The Great Land Rush: Online Reputation and Grabbing the Top Spots on a Search Engine Results Page

In 1889, President Harrison opened up the Oklahoma territory to anyone who wanted it. On April 22, thousands of settlers lined up across the border ready for their chance to sprint for a choice spot of land. Whoever got to the land first could lay claim to it for free.

Of course, nowadays, you’d be hard pressed to find a great deal on property like that (although he falling housing market is coming close). However, space is always available on the internet and it is always up for grabs. As long as you have the right tools and skills, you can occupy just about any space on the internet you wish. But in terms of reputation management, the space you want to occupy the most is the top few places on a Goolge search for your brand or company name. And you can do it quite well by diversifying your tactics.

Link Diversity to Push Negative Results Down

In order to maximize your search engine results page real estate, you’ll have to take up as much space as possible at the top of the page. This means you should be maximizing your SEO for PPC, local results, your homepage, and subdomains.

PPC (Adwords)

PPC ads (Pay-per-click) are the types of ads you see at the top of a search engine results page. On Google they’re also called Adwords. When you buy an Adwords spot targeted at your brand name, your paid link will appear at the top of the page, pushing other results further down the page, giving you more page real estate right off the bat.

Local Results

When you optimize your Google places page, it will also appear in the search results along with a map, taking up more room on the page and pushing undesirable information further down. In fact, if you have multiple locations, create as many place pages for them as you can, so you can dominate that list as well.

Homepage (with sitelinks)

Of course, you want your home page to appear in the number one spot on the page, but if you are consistently the number one spot on the page, and Google trusts your website, they may automatically create sitelinks for you. Sitelinks are the little links that appear underneath the main page listing for highly-trusted sites. These sitelinks take up more room on the page and highlight your page as the most important.


Subdomains are like separate websites that are connected to your main site. For example, “products.yourcompany.com” would be a subdomain for” yourcompany.com” and is treated by search engines as a separate website. When you can create subdomains for your site with specific themes and optimize them for search, you can crowd out the competition by snatching up more real estate on the page.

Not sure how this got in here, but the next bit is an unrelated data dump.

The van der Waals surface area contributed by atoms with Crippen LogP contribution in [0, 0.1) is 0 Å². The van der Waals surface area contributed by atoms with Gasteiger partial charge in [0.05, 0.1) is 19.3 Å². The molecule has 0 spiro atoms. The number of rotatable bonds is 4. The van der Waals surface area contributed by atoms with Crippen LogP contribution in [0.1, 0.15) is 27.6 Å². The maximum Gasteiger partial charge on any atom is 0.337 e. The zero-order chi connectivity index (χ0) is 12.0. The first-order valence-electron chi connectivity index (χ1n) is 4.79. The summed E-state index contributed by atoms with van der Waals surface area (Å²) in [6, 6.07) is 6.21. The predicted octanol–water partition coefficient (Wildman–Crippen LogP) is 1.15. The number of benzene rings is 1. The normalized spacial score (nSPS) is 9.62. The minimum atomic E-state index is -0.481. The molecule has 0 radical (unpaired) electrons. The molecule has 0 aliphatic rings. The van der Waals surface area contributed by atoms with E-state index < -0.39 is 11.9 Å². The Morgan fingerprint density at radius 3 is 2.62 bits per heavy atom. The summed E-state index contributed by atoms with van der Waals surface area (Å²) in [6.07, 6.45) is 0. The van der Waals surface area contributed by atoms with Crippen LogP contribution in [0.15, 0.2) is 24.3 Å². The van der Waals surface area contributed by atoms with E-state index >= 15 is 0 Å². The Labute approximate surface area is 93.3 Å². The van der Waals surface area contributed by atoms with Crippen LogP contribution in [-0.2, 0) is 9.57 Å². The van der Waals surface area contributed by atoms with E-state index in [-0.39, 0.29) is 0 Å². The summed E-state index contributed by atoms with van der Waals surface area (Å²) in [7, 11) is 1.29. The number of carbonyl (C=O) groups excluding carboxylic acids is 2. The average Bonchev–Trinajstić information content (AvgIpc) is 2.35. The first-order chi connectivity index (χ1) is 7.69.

Real estate is free

Although you can’t pay Google to rank you #1 on the page, there are a number of ways you can grab the real estate at the top of a Google search for your company name or brand by diversifying your strategy with different types of links that will crowd out the competition and leave you with a page dominated by positive information about your company.


Online Reputation: You Never Get a Second Chance at a First Impression

I was recently reading some popular SEO blogs when I stumbled across a bit of advice that related directly to online reputation management and the impression that people get of your company when they search for you online.

Julie Joyce, of Search Engine Land, writes about one of the simplest ways to gauge a website’s quality:

If you search for the site/brand name, is the first result a negative review? Are there more than 5 negative SERPs on the first page? … do a quick search for the site/brand and just check the first 10 results.

Search Engine Land is probably the most popular SEO blog on the web, with over 57,000 Twitter followers, and more than 23,000 Facebook fans (not to mention over 71,000 RSS subscribers), and they just told all their followers that the first page of a Google search is a good indicator of a company’s reputation. So how does a search for your brand name look?

The Average First Impression

But it’s not just SEO specialists and internet nerds who are searching for your brand online, it’s anyone who wants to know anything about your company. And their first impression of your company is probably not your home page but, rather, the first 10 results in a Google search for your brand name. Is that first page filled with negative reviews, scam alerts, and negative comments? If so, your website visitors already have a bad taste in their mouths before then even see your website.

Why Online Reputation Management?

Now more than ever is the time to start thinking about more than just your home page and your branded online resources. In order to keep a good reputation online, you need to start thinking outside the box about the way people perceive your company before they even visit your website. And online reputation management can help you control what people see when they search for your company name.

What Can it Do?

SEO (Search Engine Optimization) is the term used for the art of manipulating search results to get a favorable result. Most times it’s about making sure a certain website ranks well for a specific set of targeted terms. However, online reputation management is slightly different in that it uses principles of SEO to make sure that only good or neutral information and headlines appear when anyone searches for your company name online. In essence, they are helping you put your best foot forward when anyone searches for your company name online.

Reputation Management in the Internet Age

Today the internet is everyone’s gateway to information, When you want to know more about something, Google it. When you have a question, Google it. When you want to get a feel for a company’s reputation, Google it. If everyone is searching for information online, how does your company appear? Maybe it’s time to start thinking about online reputation management.